As we speak, you're making remarkable progress on the Commercial Crew Program. Earlier this month, as President Trump celebrated himself, NASA announced the astronauts who will conduct the first flights on Boeing's Starliner and SpaceX Dragon. And they'll be going as early as next year. (Applause.)
But, really, we're just getting started. This is just the beginning. As NASA reorients toward human space exploration, our private companies and visionary innovators are going to take the lead in developing the regions closer to home. They will do as Americans have always done — will inspire the world with their ability to create opportunity and, frankly, prosperity. Not out of thin air — out of no air. (Laughter.)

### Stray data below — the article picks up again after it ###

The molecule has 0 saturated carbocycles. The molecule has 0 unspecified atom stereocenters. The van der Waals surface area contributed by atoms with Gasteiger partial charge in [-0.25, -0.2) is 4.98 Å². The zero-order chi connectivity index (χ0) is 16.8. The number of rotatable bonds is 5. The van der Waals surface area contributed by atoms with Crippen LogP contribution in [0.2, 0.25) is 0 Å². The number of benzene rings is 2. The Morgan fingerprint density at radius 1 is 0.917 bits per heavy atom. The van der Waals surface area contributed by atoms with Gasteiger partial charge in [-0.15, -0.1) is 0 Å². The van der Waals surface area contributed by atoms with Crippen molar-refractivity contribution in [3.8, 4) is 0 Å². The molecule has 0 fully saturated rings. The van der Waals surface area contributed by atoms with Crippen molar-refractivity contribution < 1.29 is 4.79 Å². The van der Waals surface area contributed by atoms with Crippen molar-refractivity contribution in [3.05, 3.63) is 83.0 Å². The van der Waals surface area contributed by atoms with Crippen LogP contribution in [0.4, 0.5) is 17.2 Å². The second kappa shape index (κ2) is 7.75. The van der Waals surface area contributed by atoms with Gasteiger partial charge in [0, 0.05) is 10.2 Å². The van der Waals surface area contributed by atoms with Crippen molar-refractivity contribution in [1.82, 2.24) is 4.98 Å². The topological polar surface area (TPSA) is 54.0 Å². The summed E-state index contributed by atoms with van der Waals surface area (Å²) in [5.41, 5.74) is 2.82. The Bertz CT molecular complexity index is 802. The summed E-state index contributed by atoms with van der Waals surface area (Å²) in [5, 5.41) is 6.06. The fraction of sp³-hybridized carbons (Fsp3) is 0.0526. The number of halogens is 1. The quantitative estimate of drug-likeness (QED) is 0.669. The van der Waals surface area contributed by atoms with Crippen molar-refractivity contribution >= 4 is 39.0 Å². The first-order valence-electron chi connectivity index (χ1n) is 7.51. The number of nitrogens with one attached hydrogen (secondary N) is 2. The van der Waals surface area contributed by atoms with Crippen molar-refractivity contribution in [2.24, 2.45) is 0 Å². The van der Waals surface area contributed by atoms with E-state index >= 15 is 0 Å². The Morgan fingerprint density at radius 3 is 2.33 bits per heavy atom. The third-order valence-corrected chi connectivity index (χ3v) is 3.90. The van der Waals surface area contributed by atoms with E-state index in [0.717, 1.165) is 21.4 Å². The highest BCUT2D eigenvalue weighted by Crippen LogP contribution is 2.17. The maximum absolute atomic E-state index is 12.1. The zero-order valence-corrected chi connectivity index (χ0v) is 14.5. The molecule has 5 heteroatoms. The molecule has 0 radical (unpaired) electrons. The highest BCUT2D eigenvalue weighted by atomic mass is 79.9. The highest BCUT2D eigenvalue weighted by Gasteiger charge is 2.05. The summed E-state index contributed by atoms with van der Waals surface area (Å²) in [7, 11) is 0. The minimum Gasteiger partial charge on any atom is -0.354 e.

Our administration, as we speak, is working with the Congress to give NASA the funding you need to ensure that these new space pioneers are given the freedom and flexibility to be able to develop what they should develop, and make it a smooth transition to an exciting future of collaboration.
The Johnson Space Center is going to continue to play an essential and irreplaceable role in navigating America's future in low Earth orbit. You can count on it. America will not ever abandon the critical domain of space. We will open the way for innovators and development, and we will lead once again in human exploration. (Applause.)
And as I stand here today at the home of our civilian spaceflight program, let me also assure my fellow Americans that, under President Trump's leadership, we're also taking steps, as we speak, to ensure that American national security is as dominant in space as it is here on Earth.